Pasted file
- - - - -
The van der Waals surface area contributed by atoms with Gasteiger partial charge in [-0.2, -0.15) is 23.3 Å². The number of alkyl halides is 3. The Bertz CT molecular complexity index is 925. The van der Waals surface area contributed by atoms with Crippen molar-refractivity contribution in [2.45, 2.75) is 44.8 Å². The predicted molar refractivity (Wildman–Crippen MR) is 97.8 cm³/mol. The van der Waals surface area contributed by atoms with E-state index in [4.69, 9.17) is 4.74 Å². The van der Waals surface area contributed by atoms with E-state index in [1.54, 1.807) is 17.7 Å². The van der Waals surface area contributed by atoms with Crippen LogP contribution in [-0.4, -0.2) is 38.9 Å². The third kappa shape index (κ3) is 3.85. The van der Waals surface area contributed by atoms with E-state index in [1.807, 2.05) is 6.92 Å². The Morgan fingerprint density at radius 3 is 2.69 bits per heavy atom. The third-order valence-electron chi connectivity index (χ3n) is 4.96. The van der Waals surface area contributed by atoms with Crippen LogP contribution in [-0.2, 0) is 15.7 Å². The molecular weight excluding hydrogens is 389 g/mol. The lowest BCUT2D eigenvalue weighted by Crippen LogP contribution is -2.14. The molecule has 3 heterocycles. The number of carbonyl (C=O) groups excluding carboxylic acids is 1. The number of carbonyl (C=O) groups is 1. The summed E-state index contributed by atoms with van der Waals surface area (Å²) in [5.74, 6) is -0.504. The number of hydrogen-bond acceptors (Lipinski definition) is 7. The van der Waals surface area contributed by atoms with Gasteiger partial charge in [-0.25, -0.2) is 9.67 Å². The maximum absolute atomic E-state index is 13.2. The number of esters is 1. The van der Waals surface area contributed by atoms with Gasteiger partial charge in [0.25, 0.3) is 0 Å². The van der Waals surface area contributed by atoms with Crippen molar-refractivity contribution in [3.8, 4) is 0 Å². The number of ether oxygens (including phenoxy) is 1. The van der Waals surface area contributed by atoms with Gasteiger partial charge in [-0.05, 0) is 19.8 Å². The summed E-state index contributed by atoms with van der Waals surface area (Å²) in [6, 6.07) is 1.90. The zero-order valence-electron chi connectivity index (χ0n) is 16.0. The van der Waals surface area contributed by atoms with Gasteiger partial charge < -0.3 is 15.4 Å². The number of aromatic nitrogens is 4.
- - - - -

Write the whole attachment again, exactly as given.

The van der Waals surface area contributed by atoms with Gasteiger partial charge in [-0.2, -0.15) is 23.3 Å². The number of alkyl halides is 3. The Bertz CT molecular complexity index is 925. The van der Waals surface area contributed by atoms with Crippen molar-refractivity contribution in [2.45, 2.75) is 44.8 Å². The predicted molar refractivity (Wildman–Crippen MR) is 97.8 cm³/mol. The van der Waals surface area contributed by atoms with E-state index in [4.69, 9.17) is 4.74 Å². The van der Waals surface area contributed by atoms with E-state index in [1.54, 1.807) is 17.7 Å². The van der Waals surface area contributed by atoms with Crippen LogP contribution in [-0.4, -0.2) is 38.9 Å². The third kappa shape index (κ3) is 3.85. The van der Waals surface area contributed by atoms with E-state index in [1.807, 2.05) is 6.92 Å². The Morgan fingerprint density at radius 3 is 2.69 bits per heavy atom. The third-order valence-electron chi connectivity index (χ3n) is 4.96. The van der Waals surface area contributed by atoms with Crippen LogP contribution in [-0.2, 0) is 15.7 Å². The molecular weight excluding hydrogens is 389 g/mol. The lowest BCUT2D eigenvalue weighted by Crippen LogP contribution is -2.14. The molecule has 3 heterocycles. The number of carbonyl (C=O) groups excluding carboxylic acids is 1. The number of carbonyl (C=O) groups is 1. The summed E-state index contributed by atoms with van der Waals surface area (Å²) in [5.74, 6) is -0.504. The number of hydrogen-bond acceptors (Lipinski definition) is 7. The van der Waals surface area contributed by atoms with Gasteiger partial charge in [-0.25, -0.2) is 9.67 Å². The maximum absolute atomic E-state index is 13.2. The number of esters is 1. The van der Waals surface area contributed by atoms with Gasteiger partial charge in [0.25, 0.3) is 0 Å². The van der Waals surface area contributed by atoms with Crippen molar-refractivity contribution in [3.8, 4) is 0 Å². The number of ether oxygens (including phenoxy) is 1. The van der Waals surface area contributed by atoms with Gasteiger partial charge in [-0.05, 0) is 19.8 Å². The summed E-state index contributed by atoms with van der Waals surface area (Å²) in [6, 6.07) is 1.90. The zero-order valence-electron chi connectivity index (χ0n) is 16.0. The van der Waals surface area contributed by atoms with Gasteiger partial charge < -0.3 is 15.4 Å². The number of aromatic nitrogens is 4.